Here’s a useful conversion chart that will keep you from second guessing any amounts and quantities. Apart from the usual metric to imperial conversions, I have included conversions that our American friends use from across the pond as well. This is extremely useful information if you are costing out a menu or if you have a food service ‘formula’ recipe that lists ingredients by volume.A few things to bear in mind…
When following any recipe avoid mixing metric and imperial amounts when measuring your ingredients, it’s better to stick to one system or another.
All spoon measurements are level, unless specifies otherwise.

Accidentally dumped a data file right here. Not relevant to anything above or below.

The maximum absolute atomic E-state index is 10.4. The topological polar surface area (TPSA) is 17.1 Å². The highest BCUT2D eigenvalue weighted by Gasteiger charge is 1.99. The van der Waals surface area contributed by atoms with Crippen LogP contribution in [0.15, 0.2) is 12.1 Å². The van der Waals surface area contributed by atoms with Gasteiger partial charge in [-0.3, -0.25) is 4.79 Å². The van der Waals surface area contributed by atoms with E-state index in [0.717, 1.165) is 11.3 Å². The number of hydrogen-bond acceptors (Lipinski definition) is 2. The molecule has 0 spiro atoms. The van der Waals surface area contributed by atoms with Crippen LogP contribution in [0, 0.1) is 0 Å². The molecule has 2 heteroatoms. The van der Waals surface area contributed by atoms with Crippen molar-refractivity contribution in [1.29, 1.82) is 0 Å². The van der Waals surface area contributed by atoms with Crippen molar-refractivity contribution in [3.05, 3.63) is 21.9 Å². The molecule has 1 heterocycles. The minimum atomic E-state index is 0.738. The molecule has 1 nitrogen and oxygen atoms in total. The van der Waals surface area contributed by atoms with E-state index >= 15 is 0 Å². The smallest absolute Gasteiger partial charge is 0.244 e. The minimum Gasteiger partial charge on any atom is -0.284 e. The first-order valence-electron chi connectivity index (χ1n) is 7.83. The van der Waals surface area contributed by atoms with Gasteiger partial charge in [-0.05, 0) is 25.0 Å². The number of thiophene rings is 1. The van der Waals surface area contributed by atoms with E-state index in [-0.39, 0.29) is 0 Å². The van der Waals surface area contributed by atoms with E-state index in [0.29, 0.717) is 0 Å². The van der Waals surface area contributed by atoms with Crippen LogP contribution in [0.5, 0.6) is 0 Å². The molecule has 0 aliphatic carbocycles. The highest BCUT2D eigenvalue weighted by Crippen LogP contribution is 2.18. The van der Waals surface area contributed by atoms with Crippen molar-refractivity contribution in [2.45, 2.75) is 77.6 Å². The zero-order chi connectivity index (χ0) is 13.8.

If using a fan oven reduce the oven temperature in a recipe by 20 degrees.
Q: When is a pint not a pint?
A: In British, Australian and often Canadian recipes you’ll see an imperial pint listed as 20 fluid ounces. American and some Canadian recipes use the American pint measurement, which is 16 fluid ounces.
Click on the chart below;